As someone who was a grades-obsessed honors student, I assumed that I should be shooting for 1000 straight out of the gate, but one of the examples given is a 27-year old guy with a FlexScore of 245, which is described as “middle of the pack among his contemporaries.” What does that mean for me?

What I loved

There are several of examples based on clients Burrow and Gordo have worked with in the past. These examples explain what score people with different circumstances got, why, and what someone like them could do to improve their situation. As someone whose favorite aspect of personal finance is “spying” on people to get takeaways for my own life, this was pretty awesome.

There’s also a huge focus on trade-offs. What are you willing to sacrifice now so you can have what you want later? Or maybe what you want later will never be possible — how are you going to scale back your expectations to something that you can achieve? They recommend the SMART system for goal-setting, to help you set goals in a way that makes tracking progress easier.

It’s clear that their primary goal is to help people get a realistic understanding of their finances. From there, they work to provide a transparent system where people can see exactly how an action they take today will pay off five, ten, or 30 years from now. And because the online tool will award the “points” for taking action right away, personal finance becomes a game you can see you are winning.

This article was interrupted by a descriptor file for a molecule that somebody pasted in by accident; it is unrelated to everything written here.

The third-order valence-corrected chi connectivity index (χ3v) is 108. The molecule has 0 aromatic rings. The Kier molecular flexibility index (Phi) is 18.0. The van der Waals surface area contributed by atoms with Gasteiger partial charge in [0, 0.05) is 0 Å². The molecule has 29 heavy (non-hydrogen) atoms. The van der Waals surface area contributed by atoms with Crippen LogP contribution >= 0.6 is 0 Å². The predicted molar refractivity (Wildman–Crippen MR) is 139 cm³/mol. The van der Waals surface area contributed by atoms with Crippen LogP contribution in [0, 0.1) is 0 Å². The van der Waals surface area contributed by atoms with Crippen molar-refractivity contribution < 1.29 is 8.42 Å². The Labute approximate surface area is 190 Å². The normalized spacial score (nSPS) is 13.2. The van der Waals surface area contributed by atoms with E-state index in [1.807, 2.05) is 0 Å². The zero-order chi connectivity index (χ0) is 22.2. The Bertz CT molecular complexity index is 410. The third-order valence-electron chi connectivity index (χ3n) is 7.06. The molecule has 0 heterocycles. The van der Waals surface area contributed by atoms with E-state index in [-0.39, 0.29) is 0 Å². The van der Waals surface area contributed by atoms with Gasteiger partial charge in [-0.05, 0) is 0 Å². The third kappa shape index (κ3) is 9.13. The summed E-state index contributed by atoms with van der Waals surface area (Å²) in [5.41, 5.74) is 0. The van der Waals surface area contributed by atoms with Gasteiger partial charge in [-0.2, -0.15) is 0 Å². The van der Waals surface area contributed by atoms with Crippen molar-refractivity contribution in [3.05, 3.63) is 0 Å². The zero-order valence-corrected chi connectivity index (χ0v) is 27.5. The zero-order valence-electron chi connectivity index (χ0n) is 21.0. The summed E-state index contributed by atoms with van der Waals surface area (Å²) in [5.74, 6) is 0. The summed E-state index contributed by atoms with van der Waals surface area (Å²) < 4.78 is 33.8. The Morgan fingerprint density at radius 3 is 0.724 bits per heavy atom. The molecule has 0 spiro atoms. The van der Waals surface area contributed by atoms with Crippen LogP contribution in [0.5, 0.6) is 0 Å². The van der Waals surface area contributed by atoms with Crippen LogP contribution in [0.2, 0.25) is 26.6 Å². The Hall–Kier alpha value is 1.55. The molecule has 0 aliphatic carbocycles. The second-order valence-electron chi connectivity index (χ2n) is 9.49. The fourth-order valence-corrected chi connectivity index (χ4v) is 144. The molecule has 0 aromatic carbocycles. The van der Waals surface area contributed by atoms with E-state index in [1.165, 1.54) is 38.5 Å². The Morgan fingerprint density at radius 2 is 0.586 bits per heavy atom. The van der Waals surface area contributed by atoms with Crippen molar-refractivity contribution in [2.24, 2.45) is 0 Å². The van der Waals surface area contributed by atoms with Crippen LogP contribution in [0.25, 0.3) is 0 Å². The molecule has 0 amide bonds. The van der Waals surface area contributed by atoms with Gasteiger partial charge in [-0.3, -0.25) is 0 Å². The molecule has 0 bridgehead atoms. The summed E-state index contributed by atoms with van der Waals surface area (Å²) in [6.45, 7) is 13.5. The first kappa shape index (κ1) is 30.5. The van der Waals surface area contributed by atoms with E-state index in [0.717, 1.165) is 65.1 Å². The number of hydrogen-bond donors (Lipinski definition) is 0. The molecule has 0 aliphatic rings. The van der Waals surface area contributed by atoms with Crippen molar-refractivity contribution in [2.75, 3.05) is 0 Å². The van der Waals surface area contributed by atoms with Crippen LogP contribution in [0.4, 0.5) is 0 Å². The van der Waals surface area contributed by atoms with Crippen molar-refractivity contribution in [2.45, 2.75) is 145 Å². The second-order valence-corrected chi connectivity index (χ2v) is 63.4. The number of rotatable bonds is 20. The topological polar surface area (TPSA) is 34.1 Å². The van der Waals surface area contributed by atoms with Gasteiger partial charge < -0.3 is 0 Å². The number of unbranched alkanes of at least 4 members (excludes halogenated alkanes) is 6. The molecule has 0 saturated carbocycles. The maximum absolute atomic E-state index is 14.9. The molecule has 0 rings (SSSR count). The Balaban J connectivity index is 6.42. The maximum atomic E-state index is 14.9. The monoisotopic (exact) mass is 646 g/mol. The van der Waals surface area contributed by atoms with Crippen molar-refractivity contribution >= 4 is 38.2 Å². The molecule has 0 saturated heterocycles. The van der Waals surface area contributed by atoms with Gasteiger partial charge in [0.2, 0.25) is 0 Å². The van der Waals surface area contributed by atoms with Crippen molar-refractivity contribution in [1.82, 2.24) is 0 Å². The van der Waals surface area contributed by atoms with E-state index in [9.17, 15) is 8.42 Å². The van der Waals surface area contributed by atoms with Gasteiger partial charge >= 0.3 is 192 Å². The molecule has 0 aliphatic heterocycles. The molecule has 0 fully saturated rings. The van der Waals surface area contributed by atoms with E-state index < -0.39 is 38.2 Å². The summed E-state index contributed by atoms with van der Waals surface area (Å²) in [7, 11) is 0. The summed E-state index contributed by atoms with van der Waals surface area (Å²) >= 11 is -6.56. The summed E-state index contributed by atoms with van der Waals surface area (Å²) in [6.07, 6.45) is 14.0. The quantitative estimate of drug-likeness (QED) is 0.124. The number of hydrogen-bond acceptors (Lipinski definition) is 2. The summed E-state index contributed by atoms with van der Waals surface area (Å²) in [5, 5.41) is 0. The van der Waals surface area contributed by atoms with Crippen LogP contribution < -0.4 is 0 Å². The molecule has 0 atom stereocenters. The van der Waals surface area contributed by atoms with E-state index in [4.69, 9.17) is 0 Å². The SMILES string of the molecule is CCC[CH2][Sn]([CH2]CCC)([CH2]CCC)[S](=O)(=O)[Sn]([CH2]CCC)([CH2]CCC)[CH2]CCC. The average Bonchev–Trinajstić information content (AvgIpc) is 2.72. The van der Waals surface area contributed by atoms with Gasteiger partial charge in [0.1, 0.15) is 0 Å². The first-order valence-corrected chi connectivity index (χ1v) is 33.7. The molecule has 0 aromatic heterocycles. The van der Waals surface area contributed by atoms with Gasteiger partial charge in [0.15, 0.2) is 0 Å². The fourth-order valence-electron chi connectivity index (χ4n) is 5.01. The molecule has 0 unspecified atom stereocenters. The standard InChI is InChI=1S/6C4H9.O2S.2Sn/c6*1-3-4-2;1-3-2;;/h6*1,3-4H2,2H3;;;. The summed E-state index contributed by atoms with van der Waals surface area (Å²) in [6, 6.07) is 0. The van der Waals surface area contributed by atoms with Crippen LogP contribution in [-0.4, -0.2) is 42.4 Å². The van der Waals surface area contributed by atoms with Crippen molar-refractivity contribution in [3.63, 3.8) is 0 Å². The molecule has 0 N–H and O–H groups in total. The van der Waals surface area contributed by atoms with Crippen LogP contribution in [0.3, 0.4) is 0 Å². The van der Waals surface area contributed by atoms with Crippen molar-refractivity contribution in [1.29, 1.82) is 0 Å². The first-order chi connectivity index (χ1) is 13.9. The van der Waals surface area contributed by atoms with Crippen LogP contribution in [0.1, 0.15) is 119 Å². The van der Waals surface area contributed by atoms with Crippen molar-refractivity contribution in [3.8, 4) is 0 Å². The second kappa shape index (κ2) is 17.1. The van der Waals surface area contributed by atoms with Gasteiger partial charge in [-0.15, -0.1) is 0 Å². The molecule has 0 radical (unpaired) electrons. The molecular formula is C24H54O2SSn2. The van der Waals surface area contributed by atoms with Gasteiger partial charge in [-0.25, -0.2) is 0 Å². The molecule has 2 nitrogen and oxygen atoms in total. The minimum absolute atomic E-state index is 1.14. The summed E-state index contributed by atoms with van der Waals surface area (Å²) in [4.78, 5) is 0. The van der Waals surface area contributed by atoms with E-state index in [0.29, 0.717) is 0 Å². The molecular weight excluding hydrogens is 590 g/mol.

Who should read FlexScore

“FlexScore: Financial Advice for the Rest of Us” is available on Amazon in both ebook and paperback versions if you’re interested. I imagine that using the online tool in conjunction with the book would enable you to get the most out of both. Thus, I’m antsy for the online tool to be fully functional so I can see if it lives up to its promise.

A note about swag: While I was provided with a free copy of this book for review purposes, my opinions are entirely my own.

What’s your current method for setting goals and evaluating your progress toward them? Do you think FlexScore sounds like a potentially useful tool? Do you have any questions about the online tool for me to keep in mind while I’m poking around in Beta?